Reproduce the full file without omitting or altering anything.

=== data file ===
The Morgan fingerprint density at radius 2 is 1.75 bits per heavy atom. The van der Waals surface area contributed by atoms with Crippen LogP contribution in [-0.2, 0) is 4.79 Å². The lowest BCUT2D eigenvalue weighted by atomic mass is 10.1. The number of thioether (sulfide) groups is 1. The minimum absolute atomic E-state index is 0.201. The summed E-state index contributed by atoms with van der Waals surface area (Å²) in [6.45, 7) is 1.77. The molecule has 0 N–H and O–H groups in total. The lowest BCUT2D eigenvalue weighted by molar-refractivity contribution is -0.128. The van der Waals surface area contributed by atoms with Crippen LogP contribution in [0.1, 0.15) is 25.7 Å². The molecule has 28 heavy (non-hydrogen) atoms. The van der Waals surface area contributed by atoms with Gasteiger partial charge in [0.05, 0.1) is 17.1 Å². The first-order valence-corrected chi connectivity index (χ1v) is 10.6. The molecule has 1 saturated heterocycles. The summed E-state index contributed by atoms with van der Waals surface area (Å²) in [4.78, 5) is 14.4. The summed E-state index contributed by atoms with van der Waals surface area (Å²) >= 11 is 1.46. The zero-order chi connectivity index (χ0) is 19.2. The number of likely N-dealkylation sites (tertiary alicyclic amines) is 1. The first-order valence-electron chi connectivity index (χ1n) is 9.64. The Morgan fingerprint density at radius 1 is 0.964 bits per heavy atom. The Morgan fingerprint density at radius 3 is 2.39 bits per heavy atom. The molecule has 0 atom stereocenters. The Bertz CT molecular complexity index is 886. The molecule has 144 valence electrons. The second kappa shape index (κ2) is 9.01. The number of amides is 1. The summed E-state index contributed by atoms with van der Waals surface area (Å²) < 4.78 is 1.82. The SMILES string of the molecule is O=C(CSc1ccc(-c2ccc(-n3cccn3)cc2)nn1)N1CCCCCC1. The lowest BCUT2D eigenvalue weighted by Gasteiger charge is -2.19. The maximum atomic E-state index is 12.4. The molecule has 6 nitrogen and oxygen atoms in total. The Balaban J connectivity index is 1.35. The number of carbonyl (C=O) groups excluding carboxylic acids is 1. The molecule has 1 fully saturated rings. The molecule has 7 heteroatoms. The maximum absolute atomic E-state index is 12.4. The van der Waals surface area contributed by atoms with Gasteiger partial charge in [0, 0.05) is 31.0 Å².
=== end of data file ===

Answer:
The Morgan fingerprint density at radius 2 is 1.75 bits per heavy atom. The van der Waals surface area contributed by atoms with Crippen LogP contribution in [-0.2, 0) is 4.79 Å². The lowest BCUT2D eigenvalue weighted by atomic mass is 10.1. The number of thioether (sulfide) groups is 1. The minimum absolute atomic E-state index is 0.201. The summed E-state index contributed by atoms with van der Waals surface area (Å²) in [6.45, 7) is 1.77. The molecule has 0 N–H and O–H groups in total. The lowest BCUT2D eigenvalue weighted by molar-refractivity contribution is -0.128. The van der Waals surface area contributed by atoms with Crippen LogP contribution in [0.1, 0.15) is 25.7 Å². The molecule has 28 heavy (non-hydrogen) atoms. The van der Waals surface area contributed by atoms with Gasteiger partial charge in [0.05, 0.1) is 17.1 Å². The first-order valence-corrected chi connectivity index (χ1v) is 10.6. The molecule has 1 saturated heterocycles. The summed E-state index contributed by atoms with van der Waals surface area (Å²) in [4.78, 5) is 14.4. The summed E-state index contributed by atoms with van der Waals surface area (Å²) >= 11 is 1.46. The zero-order chi connectivity index (χ0) is 19.2. The number of likely N-dealkylation sites (tertiary alicyclic amines) is 1. The first-order valence-electron chi connectivity index (χ1n) is 9.64. The Morgan fingerprint density at radius 1 is 0.964 bits per heavy atom. The Morgan fingerprint density at radius 3 is 2.39 bits per heavy atom. The molecule has 0 atom stereocenters. The Bertz CT molecular complexity index is 886. The molecule has 144 valence electrons. The second kappa shape index (κ2) is 9.01. The number of amides is 1. The summed E-state index contributed by atoms with van der Waals surface area (Å²) < 4.78 is 1.82. The SMILES string of the molecule is O=C(CSc1ccc(-c2ccc(-n3cccn3)cc2)nn1)N1CCCCCC1. The lowest BCUT2D eigenvalue weighted by Gasteiger charge is -2.19. The maximum atomic E-state index is 12.4. The molecule has 6 nitrogen and oxygen atoms in total. The Balaban J connectivity index is 1.35. The number of carbonyl (C=O) groups excluding carboxylic acids is 1. The molecule has 1 fully saturated rings. The molecule has 7 heteroatoms. The maximum absolute atomic E-state index is 12.4. The van der Waals surface area contributed by atoms with Gasteiger partial charge in [0, 0.05) is 31.0 Å².